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Geek by profession, thinker/writer/artist by passion. Part-time blogger,social media enthusiast and a tramp by nature :) A Man Of Mud


Thursday, July 23, 2015

Book Review - Mandate : Will of The People

Vir Sanghvi's book Mandate: Will of The People was quite a revelation to me. I expected it to be yet another book chronicling post-independence Indian political history, but it turned out to be something entirely different and delightfully so.  For those of us who became politically aware in the 90s and later, there is a clear disconnect when our political leaders talk of the Emergency, Operation Blue Star, Indira Gandhi assassination, the genocide that followed and many other past events . Sure we can read it up in history books, look up Wikipedia and hear stories about them but frankly there is too much information to process and more importantly, it appears to have little value in the present age. But can we really ignore the past and still hope not to commit the same mistakes all over again?

I wonder if it's by design or simply a coincidence, that at a time when our span of attention on social media is limited to 140 characters, eminent journalist Vir Sanghvi's book has come up with this book which comprises  of about 140 pages and claims to tell political history of nearly five decades! Sanghvi says, this book should be read in one sitting and I assure you would if you are interested in politics. The author weaves the narrative around successive general elections from 1971 to 2014, tracing the source of people's mandate for each government that followed and their achievements and failures which shaped the public perception thus determining the next mandate.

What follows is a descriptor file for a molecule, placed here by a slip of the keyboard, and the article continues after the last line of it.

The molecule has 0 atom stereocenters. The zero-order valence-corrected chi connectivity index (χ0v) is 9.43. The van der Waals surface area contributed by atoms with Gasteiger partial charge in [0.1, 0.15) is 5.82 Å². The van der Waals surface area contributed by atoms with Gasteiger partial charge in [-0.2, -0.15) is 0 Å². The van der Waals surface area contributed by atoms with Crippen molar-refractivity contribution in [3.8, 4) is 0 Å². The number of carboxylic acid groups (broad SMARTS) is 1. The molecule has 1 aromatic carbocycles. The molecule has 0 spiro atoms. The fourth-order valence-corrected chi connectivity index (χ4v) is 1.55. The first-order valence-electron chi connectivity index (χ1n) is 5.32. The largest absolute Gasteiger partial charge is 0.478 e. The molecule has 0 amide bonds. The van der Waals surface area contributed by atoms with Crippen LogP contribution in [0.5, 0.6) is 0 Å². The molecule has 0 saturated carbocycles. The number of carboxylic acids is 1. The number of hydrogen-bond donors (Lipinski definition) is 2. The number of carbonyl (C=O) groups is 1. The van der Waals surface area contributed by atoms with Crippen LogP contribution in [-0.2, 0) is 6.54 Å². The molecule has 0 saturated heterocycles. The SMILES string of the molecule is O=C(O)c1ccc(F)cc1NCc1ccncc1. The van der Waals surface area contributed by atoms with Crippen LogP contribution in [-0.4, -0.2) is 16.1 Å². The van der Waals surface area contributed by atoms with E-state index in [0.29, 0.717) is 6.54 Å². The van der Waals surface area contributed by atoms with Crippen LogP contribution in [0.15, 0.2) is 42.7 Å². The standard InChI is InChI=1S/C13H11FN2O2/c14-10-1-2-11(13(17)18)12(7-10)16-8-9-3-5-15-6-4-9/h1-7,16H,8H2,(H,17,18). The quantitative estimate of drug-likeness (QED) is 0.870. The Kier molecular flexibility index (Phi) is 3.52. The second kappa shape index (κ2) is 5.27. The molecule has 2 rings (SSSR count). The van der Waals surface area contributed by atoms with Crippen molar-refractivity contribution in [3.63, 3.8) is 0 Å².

Though a book on political history Sanghvi almost makes it read like a thriller, revealing little known facts and snippets of interviews which open up entirely new perspectives in some instances, such as those about the Emergency, Giani Zail Singh, PV Narsimha Rao and even Manmohan Singh. Now it would be unfair to give away the "revelations" here (may not be revelations for some people but for me it was and I reckon  it would be the same for lot of readers of my generation at least).  But just to arouse your curiosity, I must say that I was surprised to learn that Indira Gandhi did not really just inherit leadership, she had to fight for it in her early years and established the dynasty in later years. Sanghvi's first person account brings alive the real politics that were being played behind the curtains in the corridors of power in Delhi and what shaped the decisions that bore long term impact on Indian polity and the nation as a whole.
Strongly recommended for everyone interested in Indian politics.